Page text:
Nearly drowning: women and wave imagery

The Wave by Pamela Coleman Smith, 1903. Image via Whitey Museum of American Art.

The Wave by Pamela Coleman Smith, 1903. Image via Whitey Museum of American Art.

At an exhibit at the Georgia O’Keeffe Museum in Santa Fe, I saw this lovely, tiny watercolor. The way the women hide their faces, and their bodies blend with the cresting waves, struck a chord with me. Often in paintings using either water or mermaid imagery by men, the women are sexy, confident, sure of themselves. Here was a much more vulnerable image of water nymphs.

This feeling of being overwhelmed is summed up poetically in Anne Sexton’s words:

“The sea is mother-death

and she is a mighty female,

the one who wins,

the one who sucks us all up.”

 

Camille Claudel, The Wave (The Bathers.) 1897. Image via the Detroit Institute of Arts. More info at the Rodin Museum.

Camille Claudel, The Wave (The Bathers.) 1897. Image via the Detroit Institute of Arts. More info at the Rodin Museum.

Visually similar is Camille Claudel’s tiny but intricately carved statue the wave. Claudel had a torrid affair with famous French sculptor Auguste Rodin, who was also her mentor. She likely experienced this feeling of drowning and being overwhelmed, particularly as her relationship with Rodin fell apart and her art was dismissed by critics. This type of small-scale sculpture was a deliberate move away from Rodin’s large-scale pieces. “The Wave” is carved in green onyx, and shows three women crouched in the water, looking up to see a massive wave about to crest over them.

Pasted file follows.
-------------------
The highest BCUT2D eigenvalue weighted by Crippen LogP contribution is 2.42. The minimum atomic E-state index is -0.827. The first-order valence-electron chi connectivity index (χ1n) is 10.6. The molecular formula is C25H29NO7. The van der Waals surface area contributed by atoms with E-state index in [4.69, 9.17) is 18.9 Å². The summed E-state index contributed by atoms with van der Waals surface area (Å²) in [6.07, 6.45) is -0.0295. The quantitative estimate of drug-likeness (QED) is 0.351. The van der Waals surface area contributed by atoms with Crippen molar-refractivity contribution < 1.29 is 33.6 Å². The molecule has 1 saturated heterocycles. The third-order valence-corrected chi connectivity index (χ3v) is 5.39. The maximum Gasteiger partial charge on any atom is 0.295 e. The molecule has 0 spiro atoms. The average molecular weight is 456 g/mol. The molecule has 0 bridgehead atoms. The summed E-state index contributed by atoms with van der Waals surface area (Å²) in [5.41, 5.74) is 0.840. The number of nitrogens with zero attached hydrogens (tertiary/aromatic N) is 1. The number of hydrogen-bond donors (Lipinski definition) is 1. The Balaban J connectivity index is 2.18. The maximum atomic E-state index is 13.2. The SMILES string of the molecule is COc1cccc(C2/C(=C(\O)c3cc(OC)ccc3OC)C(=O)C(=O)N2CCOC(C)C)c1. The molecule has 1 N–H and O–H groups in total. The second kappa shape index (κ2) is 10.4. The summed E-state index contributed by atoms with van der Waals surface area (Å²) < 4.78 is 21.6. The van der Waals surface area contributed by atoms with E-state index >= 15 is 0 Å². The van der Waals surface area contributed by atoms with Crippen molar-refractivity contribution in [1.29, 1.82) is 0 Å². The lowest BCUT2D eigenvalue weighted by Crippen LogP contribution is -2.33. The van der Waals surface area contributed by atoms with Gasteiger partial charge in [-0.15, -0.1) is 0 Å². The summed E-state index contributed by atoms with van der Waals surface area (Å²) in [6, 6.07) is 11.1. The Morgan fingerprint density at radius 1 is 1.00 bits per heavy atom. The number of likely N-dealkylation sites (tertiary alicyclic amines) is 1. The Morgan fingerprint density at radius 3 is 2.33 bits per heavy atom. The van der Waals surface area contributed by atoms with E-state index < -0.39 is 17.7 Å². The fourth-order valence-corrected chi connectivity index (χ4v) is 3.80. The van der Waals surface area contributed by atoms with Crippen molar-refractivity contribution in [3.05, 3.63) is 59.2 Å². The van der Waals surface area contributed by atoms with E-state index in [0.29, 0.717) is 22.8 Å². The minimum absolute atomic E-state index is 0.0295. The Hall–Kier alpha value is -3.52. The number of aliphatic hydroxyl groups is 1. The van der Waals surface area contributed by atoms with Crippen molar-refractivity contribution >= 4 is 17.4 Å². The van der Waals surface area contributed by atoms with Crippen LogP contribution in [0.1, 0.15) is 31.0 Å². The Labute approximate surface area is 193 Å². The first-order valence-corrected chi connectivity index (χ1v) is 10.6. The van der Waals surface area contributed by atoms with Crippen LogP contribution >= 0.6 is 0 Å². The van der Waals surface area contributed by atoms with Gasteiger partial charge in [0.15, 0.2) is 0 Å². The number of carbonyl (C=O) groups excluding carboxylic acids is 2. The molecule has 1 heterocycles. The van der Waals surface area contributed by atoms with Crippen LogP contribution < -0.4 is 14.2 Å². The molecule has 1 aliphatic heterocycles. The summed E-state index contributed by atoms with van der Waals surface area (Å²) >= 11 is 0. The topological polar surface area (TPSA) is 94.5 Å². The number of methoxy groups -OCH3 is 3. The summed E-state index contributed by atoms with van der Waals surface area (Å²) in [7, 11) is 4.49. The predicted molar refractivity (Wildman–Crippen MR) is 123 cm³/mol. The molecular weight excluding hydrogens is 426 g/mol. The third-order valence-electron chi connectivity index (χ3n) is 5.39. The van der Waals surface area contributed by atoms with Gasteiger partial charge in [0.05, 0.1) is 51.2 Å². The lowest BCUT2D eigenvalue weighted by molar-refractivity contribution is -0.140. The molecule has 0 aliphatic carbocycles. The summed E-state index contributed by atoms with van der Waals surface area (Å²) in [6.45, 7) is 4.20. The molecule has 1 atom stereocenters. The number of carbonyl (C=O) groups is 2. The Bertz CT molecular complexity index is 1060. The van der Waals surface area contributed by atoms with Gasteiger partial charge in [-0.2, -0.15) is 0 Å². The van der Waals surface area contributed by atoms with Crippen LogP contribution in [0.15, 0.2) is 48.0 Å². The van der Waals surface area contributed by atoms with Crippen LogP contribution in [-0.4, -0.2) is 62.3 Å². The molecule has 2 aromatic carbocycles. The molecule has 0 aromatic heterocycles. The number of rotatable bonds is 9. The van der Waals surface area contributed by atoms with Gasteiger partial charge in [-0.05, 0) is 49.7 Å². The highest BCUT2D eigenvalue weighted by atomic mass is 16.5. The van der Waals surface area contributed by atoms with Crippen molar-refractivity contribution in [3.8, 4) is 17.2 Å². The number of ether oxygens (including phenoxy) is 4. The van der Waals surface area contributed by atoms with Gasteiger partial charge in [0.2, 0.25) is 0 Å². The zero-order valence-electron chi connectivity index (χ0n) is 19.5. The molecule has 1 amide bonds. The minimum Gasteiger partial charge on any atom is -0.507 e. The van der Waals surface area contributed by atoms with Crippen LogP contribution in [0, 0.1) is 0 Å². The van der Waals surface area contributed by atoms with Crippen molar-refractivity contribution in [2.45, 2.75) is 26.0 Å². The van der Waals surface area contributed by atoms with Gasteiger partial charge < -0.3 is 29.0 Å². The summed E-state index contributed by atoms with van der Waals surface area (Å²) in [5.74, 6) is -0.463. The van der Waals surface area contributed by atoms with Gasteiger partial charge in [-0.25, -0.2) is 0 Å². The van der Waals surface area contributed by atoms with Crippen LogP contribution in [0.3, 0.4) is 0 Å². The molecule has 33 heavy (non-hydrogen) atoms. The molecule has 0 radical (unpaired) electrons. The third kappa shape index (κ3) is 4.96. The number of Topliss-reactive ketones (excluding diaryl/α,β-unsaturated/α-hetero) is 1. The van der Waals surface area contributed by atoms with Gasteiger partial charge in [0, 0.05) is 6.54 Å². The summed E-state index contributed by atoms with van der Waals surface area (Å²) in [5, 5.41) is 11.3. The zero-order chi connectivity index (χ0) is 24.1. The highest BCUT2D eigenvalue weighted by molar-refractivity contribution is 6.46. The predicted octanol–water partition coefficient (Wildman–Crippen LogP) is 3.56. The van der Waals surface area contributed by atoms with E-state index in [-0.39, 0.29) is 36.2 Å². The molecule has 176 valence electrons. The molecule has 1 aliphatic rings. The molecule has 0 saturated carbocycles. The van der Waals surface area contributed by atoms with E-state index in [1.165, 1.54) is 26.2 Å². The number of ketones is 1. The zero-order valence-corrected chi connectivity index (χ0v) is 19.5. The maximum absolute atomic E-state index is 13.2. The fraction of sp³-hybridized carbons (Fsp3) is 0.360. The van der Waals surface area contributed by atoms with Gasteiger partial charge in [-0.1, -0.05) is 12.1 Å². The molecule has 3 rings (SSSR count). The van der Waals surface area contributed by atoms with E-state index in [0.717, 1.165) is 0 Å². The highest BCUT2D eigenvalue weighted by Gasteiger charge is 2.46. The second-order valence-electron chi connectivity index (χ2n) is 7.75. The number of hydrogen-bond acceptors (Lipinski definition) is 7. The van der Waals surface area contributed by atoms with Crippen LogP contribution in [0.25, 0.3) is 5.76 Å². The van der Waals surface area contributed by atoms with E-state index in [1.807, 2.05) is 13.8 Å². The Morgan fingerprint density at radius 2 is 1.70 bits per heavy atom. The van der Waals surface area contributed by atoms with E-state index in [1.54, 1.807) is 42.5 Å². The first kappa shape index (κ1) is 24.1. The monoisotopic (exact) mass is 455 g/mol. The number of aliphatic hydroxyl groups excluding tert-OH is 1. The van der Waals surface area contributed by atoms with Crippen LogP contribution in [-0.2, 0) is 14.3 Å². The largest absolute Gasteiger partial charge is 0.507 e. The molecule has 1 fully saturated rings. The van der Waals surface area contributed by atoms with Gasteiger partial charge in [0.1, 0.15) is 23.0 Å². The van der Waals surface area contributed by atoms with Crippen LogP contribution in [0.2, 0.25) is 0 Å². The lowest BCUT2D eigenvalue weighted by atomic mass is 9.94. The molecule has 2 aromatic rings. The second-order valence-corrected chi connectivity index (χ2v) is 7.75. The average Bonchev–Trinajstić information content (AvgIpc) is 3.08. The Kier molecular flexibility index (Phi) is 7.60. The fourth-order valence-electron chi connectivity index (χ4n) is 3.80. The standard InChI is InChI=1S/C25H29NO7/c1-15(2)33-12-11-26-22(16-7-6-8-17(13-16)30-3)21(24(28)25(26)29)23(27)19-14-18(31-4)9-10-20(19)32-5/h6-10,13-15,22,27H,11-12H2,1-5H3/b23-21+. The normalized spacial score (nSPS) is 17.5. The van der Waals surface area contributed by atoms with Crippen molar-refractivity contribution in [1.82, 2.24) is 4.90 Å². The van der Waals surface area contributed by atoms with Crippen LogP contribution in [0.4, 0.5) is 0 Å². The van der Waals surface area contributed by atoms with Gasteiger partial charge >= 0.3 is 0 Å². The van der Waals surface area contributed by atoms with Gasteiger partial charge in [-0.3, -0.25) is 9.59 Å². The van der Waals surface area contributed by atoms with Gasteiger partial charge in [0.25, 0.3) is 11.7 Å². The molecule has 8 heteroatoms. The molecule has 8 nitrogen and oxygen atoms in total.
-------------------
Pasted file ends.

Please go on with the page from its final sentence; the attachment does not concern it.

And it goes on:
Dream Land, by Emma Florence Harrison. Image via artmagick.com

Dream Land, by Emma Florence Harrison. Image via artmagick.com

Another lovely yet deeply melancholy image of a woman and waves is by illustrator Emma Florence Harrison, an English book illustrator. Her image of woman giving herself over the wave, and perhaps to despair, may have accompanied the poem Dream Land by Christina Rossetti. Here is part of that poem:

She left the rosy morn,
She left the fields of corn,
For twilight cold and lorn
         And water springs.
Through sleep, as through a veil,
She sees the sky look pale,
And hears the nightingale
         That sadly sings.

 

 

For further reading:

The Anne Sexton quote: Mermaids: Sirens of the Sea by Kerry Colburn.

On Camille Claudel: Camille Claudel, A Life by Odile Ayral-Clause.

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